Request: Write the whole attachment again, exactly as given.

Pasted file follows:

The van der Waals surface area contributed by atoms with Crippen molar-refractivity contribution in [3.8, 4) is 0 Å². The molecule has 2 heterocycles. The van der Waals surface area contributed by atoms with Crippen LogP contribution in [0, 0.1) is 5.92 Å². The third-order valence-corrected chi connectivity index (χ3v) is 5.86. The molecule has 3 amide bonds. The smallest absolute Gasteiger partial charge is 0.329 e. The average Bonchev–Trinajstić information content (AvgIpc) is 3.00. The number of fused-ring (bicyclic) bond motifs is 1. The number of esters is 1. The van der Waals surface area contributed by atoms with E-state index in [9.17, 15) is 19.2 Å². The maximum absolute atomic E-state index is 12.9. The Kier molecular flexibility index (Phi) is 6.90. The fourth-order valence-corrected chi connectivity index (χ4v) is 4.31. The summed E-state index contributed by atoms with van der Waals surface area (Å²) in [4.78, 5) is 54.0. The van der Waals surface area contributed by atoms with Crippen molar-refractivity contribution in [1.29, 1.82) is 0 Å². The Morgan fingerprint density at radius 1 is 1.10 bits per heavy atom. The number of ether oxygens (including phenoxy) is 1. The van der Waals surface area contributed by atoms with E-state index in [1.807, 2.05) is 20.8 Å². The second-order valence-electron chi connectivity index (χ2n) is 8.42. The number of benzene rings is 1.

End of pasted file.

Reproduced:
The van der Waals surface area contributed by atoms with Crippen molar-refractivity contribution in [3.8, 4) is 0 Å². The molecule has 2 heterocycles. The van der Waals surface area contributed by atoms with Crippen LogP contribution in [0, 0.1) is 5.92 Å². The third-order valence-corrected chi connectivity index (χ3v) is 5.86. The molecule has 3 amide bonds. The smallest absolute Gasteiger partial charge is 0.329 e. The average Bonchev–Trinajstić information content (AvgIpc) is 3.00. The number of fused-ring (bicyclic) bond motifs is 1. The number of esters is 1. The van der Waals surface area contributed by atoms with E-state index in [9.17, 15) is 19.2 Å². The maximum absolute atomic E-state index is 12.9. The Kier molecular flexibility index (Phi) is 6.90. The fourth-order valence-corrected chi connectivity index (χ4v) is 4.31. The summed E-state index contributed by atoms with van der Waals surface area (Å²) in [4.78, 5) is 54.0. The van der Waals surface area contributed by atoms with Crippen molar-refractivity contribution in [1.29, 1.82) is 0 Å². The Morgan fingerprint density at radius 1 is 1.10 bits per heavy atom. The number of ether oxygens (including phenoxy) is 1. The van der Waals surface area contributed by atoms with E-state index in [1.807, 2.05) is 20.8 Å². The second-order valence-electron chi connectivity index (χ2n) is 8.42. The number of benzene rings is 1.